OBJECTIVE: The coronavirus disease-2019 (COVID-19) pandemic severely affected the disease management of patients with chronic illnesses such as type 2 diabetes mellitus (T2DM). This study aimed to assess the effect of telemedicine management of diabetes in obese and overweight young and middle-aged patients with T2DM during the COVID-19 pandemic. METHODS: A single-center randomized control study was conducted in 120 obese or overweight (body mass index [BMI] ≥ 24 kg/m2) young and middle-aged patients (aged 18-55 years) with T2DM. Patients were randomly assigned to the intervention (telemedicine) or control (conventional outpatient clinic appointment) group. After baseline assessment, they were home isolated for 21 days, received diet and exercise guidance, underwent glucose monitoring, and followed up for 6 months. Glucose monitoring and Self-Rating Depression Scale (SDS) scores were evaluated at 22 days and at the end of 3 and 6 months. RESULTS: Ninety-nine patients completed the 6-month follow-up (intervention group: n = 52; control group: n = 47). On day 22, the fasting blood glucose (FBG) level of the intervention group was lower than that of the control group (p < 0.05), and the control group's SDS increased significantly compared with the baseline value (p < 0.05). At the end of 3 months, glycated hemoglobin (HbA1c) and FBG levels in the intervention group decreased significantly compared with those in the control group (p < 0.01). At the end of 6 months, the intervention group showed a significant decrease in postprandial blood glucose, triglyceride, and low-density lipoprotein cholesterol levels as well as waist-to-hip ratio compared with the control group (p < 0.05); moreover, the intervention group showed lower SDS scores than the baseline value (p < 0.05). Further, the intervention group showed a significant reduction in BMI compared with the control group at the end of 3 and 6 months (p < 0.01). CONCLUSION: Telemedicine is a beneficial strategy for achieving remotely supervised blood glucose regulation, weight loss, and depression relief in patients with T2DM. TRIAL REGISTRATION: ClinicalTrials.gov Identifier: NCT04723550.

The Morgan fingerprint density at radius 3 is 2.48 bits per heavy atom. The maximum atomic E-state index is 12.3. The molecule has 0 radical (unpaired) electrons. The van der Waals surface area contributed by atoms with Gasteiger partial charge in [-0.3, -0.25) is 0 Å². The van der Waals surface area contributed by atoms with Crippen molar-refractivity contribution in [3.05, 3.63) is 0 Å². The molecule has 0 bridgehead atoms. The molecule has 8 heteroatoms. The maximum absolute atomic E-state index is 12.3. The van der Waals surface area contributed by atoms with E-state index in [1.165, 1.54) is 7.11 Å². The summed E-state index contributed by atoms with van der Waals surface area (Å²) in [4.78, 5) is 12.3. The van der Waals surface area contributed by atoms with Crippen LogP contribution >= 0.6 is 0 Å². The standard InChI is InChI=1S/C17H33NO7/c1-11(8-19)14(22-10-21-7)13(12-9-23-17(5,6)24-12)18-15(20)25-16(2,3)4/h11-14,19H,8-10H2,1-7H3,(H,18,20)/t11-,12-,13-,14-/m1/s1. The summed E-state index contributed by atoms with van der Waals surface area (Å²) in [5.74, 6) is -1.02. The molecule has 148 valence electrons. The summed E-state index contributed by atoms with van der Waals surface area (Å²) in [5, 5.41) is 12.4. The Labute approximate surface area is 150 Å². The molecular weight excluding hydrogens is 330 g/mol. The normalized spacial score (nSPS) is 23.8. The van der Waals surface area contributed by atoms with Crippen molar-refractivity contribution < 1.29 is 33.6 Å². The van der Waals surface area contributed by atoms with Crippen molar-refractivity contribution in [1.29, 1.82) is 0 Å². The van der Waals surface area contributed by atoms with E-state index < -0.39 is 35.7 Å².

Subject(s)
COVID-19 , Diabetes Mellitus, Type 2 , Telemedicine , Blood Glucose , Blood Glucose Self-Monitoring , COVID-19/epidemiology , Cholesterol , Diabetes Mellitus, Type 2/complications , Diabetes Mellitus, Type 2/therapy , Disease Outbreaks , Glycated Hemoglobin A , Humans , Lipoproteins, LDL , Middle Aged , Obesity/complications , Obesity/therapy , Overweight/complications , Overweight/therapy , Pandemics , Prospective Studies , Triglycerides
9.
Pediatr Diabetes ; 23(7): 872-902, 2022 11.
Article in English | MEDLINE | ID: covidwho-2052902

ABSTRACT